Another use for your kitchen scraps and yard waste is compost tea, a solution containing microbes that you can add to your garden to “repopulate the existing populations of good critters you have in the soil,” Matsch says.
To make compost tea, start by soaking your freshly harvested compost pile in a five-gallon bucket of water with an aquarium pump running in it. Matsch says the aquarium bubbler provides the solution with oxygen while separating the microbes out from the pile. If your solution is bubbling vigorously, let it brew for 24 hours while making sure it remains at around 70 degrees Fahrenheit. If it’s more of a light bubbling, let it brew for six to seven days.
Next, strain the liquid into another bucket. If the compost tea smells sweet and like soil, use it within 24 hours, as the microbes die once their oxygen source is cut off. Matsch says you can also refrigerate your compost tea for up to 14 days without the microbes dying.
Matsch discourages people from adding manure to compost piles because it has to be exposed to high temperatures to kill harmful bacteria and then tested to ensure that it can be used on crops, otherwise fecal bacteria can contaminate produce and make those who consume it sick.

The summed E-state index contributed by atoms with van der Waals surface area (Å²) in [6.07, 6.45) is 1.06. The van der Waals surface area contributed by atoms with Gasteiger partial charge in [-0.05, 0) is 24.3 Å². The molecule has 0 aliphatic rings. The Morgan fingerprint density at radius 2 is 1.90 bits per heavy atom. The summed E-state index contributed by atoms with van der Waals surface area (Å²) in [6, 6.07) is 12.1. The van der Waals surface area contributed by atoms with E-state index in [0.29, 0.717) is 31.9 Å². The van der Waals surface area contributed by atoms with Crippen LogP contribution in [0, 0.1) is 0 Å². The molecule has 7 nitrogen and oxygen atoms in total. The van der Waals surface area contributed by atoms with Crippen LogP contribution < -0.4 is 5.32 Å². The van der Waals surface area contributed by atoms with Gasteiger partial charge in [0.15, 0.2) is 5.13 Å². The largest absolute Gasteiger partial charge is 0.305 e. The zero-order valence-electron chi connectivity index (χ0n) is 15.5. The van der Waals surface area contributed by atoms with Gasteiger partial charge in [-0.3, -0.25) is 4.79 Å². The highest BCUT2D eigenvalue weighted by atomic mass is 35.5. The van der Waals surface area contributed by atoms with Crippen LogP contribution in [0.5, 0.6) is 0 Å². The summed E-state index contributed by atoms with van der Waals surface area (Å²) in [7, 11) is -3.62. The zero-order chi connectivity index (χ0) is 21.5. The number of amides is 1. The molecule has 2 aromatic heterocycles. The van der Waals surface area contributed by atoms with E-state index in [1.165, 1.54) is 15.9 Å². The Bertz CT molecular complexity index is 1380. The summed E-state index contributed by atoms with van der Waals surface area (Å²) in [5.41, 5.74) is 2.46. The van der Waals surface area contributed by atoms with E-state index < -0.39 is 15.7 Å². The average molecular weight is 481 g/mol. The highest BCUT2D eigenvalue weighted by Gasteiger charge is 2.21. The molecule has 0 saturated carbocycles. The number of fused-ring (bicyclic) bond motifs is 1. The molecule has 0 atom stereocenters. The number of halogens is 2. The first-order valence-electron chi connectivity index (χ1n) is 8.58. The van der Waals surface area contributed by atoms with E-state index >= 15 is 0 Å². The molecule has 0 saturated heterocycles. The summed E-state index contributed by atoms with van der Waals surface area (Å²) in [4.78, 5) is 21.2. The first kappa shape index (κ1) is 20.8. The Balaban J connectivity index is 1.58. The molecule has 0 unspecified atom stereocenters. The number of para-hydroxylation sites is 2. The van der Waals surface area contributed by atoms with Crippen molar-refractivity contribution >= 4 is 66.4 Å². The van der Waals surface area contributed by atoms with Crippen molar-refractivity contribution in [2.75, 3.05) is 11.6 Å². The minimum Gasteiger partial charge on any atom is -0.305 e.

Compost tea can be applied in two ways: to soil and to leaves. If it’s applied to soil, microbes will repopulate and add nutrients, whereas if compost tea is applied to leaves once a month, it will help the plant fight against diseases like mildew, Matsch says.
When done correctly, composting is not just a method for getting rid of those dinner scraps in an environmentally friendly way, but a way to ensure that your future home-cooked dinners are made with ingredients you’ve grown in rich, safe soil.